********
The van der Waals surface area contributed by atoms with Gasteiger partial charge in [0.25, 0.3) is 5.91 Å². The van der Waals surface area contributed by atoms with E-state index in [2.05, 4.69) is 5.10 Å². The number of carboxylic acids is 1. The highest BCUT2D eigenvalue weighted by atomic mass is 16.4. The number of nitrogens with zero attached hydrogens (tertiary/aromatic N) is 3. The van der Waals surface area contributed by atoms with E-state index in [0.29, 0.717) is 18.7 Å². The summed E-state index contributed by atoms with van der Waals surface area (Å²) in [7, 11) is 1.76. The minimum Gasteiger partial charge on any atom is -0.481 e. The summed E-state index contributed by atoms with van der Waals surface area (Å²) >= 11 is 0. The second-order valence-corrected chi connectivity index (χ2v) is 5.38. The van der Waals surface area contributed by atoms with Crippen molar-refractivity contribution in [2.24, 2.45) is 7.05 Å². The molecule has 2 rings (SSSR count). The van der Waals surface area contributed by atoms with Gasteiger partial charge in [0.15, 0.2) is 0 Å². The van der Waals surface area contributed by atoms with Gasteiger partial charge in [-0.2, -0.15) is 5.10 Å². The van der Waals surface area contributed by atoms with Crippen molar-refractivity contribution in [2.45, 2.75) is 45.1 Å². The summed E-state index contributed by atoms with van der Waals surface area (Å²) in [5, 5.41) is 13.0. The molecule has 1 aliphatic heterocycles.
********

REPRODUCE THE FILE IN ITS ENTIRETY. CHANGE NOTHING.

The van der Waals surface area contributed by atoms with Gasteiger partial charge in [0.25, 0.3) is 5.91 Å². The van der Waals surface area contributed by atoms with E-state index in [2.05, 4.69) is 5.10 Å². The number of carboxylic acids is 1. The highest BCUT2D eigenvalue weighted by atomic mass is 16.4. The number of nitrogens with zero attached hydrogens (tertiary/aromatic N) is 3. The van der Waals surface area contributed by atoms with E-state index in [0.29, 0.717) is 18.7 Å². The summed E-state index contributed by atoms with van der Waals surface area (Å²) in [7, 11) is 1.76. The minimum Gasteiger partial charge on any atom is -0.481 e. The summed E-state index contributed by atoms with van der Waals surface area (Å²) >= 11 is 0. The second-order valence-corrected chi connectivity index (χ2v) is 5.38. The van der Waals surface area contributed by atoms with Crippen molar-refractivity contribution in [2.24, 2.45) is 7.05 Å². The molecule has 2 rings (SSSR count). The van der Waals surface area contributed by atoms with Gasteiger partial charge in [0.15, 0.2) is 0 Å². The van der Waals surface area contributed by atoms with Gasteiger partial charge in [-0.2, -0.15) is 5.10 Å². The van der Waals surface area contributed by atoms with Crippen molar-refractivity contribution in [2.45, 2.75) is 45.1 Å². The summed E-state index contributed by atoms with van der Waals surface area (Å²) in [5, 5.41) is 13.0. The molecule has 1 aliphatic heterocycles.